Top Ear

Obituaries: Sir Colin Davis and Bud Herseth


In just two days, two great stars have fallen:  Sir Colin Davis (25 September 1927 – 14 April 2013), president of the London Symphony Orchestra, and Adolph “Bud” Herseth (July 25, 1921 – April 13, 2013), long-standing principal trumpet of the Chicago Symphony Orchestra.

Colin Davis

Sir Colin Davis is probably most well known for his long-standing relationship with the London Symphony Orchestra, having conducted his debut with the orchestra in 1959.  He was appointed principal conductor in 1995, and stepped down from the post in 2007 to be its second ever president after Leonard Bernstein in 1990.  A clarinettist by training, Davis was overshadowed by his fellow student Gervase de Peyer (who became the principal clarinet of the LSO from 1956 to 1973), but his conducting career was stellar.  Among his specialties were the music of Mozart, Dvorak, Sibelius and especially Berlioz, whose works he championed throughout his life.  Top Ear particularly appreciates his Boston Sibelius cycle and Dvorak last three symphonies, both on Philips.

Sir Davis left us in the evening of 14 April following a short illness, according to the LSO.  He was 85.

Adolph “Bud” Herseth is possibly the most well-known orchestral trumpeter to the general public, having led the fabled brass section of the Chicago Symphony Orchestra for 53 years, from 1948 to 2001.  His tenure in the orchestra spanned the time of six music directors:  Artur Rodzinski (1947-1948), Rafael Kubelik (1950-1953), Fritz Reiner (1953-1962), Jean Martinon (1963-1968), Sir Georg Solti (1969-1991), and Daniel Barenboim (1991-2006), although he never performed under Rodzinski who had left before Herseth joined.  The powerful, full-bodied and precise brass sound that the Chicago Symphony became renowned for traced back to the time when Reiner was music director, and the brass sound reached their peak when Solti took the helm.  The results are there to hear:  Reiner’s Respighi, Solti’s Mahler and Brahms, Abbado’s Mahler and Giulini’s Dvorak are just a few recordings where the brilliant brass sound can be heard to be much more prominent than most other performances with different orchestras.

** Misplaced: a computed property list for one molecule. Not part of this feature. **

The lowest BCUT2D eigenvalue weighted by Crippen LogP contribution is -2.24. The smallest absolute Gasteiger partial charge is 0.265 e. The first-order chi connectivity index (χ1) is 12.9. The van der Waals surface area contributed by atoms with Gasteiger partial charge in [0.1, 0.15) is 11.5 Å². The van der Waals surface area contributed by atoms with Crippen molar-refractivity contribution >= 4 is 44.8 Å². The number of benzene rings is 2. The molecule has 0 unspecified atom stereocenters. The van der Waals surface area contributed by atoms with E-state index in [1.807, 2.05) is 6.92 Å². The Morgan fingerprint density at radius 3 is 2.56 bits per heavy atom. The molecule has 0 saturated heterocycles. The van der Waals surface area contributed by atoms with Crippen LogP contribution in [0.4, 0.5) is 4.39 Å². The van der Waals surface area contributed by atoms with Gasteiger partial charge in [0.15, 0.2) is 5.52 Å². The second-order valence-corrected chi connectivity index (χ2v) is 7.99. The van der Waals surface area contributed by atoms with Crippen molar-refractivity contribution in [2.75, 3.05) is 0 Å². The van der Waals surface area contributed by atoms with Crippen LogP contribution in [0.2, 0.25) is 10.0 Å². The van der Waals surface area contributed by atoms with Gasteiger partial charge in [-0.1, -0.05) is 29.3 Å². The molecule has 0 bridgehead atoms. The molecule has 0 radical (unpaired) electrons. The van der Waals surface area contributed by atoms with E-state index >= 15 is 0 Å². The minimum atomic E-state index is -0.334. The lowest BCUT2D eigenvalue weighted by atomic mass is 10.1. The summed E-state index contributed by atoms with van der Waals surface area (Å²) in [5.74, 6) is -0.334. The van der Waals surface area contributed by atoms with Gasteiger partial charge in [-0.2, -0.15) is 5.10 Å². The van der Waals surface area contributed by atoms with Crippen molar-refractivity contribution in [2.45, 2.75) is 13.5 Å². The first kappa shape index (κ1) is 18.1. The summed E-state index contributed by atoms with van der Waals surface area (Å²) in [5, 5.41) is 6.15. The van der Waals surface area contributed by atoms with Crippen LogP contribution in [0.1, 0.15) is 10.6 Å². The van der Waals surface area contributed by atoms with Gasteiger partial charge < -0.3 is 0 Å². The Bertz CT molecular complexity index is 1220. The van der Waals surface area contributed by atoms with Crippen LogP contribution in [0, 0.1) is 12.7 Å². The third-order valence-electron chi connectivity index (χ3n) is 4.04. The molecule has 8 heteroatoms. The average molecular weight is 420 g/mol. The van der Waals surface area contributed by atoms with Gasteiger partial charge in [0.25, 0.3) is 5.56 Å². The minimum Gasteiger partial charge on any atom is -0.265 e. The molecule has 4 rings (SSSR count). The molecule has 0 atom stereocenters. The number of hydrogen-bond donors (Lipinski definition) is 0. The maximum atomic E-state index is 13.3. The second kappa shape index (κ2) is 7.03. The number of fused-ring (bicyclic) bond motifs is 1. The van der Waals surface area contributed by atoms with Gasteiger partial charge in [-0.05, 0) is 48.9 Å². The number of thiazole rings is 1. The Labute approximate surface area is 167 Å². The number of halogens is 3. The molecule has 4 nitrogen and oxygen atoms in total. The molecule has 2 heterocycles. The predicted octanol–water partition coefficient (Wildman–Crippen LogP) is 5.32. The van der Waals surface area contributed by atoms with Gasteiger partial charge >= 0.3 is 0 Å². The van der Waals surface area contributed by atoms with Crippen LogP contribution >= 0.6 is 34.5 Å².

Herseth himself, as leader of the brass section, can be heard assuming his authority in many CSO recordings, whether the forceful, doom-laden trumpet solo in the first movement of Solti’s 1970 Mahler Fifth (nobody has played it better in my opinion), or the grand melody Ravel assigned to the first trumpet in his orchestration of Mussorgsky’s Pictures at an Exhibition under Giulini.  Incidentally, he can be heard playing the solo of Pictures in seven different recordings, under Kubelík, Reiner, Seiji Ozawa, Carlo Maria Giulini, Solti (twice), and Neeme Järvi.

Herseth passed away on 13 April, at home in Oak Park.  He was 91.  Heaven has gotten a new principal trumpet.

Top Ear extends its condolences to the families of Sir Davis and Herseth.  They will be sorely missed.

Goodnight, maestri.


Author: Top Ear

Musical hooligans.

4 thoughts on “Obituaries: Sir Colin Davis and Bud Herseth

  1. I heard Mr. Herseth as soloist in the Haydn trumpet concerto at a concert in Rockford, IL. in the early 1980’s. What a consummate artist he was!

  2. Nice post, but that is NOT Bud Herseth.

    • Post amended. Thank you for your correction.

      • Thank you! Now, who was the mystery trumpeter?

        I worked and studied with Bud over a period of five years, and he was an astounding human being, one of the few secure people I’ve ever met in my life. He was willing to give everyone a chance and there was not an iota of prejudice in his body. He was an ineffably alive person, and he possessed an absolutely remarkable characteristic that is missing in so many of us humans (many of us musicians, too)–humor. His humor was as keen as could be, and it helped to make him the complete human being and musician that he was.

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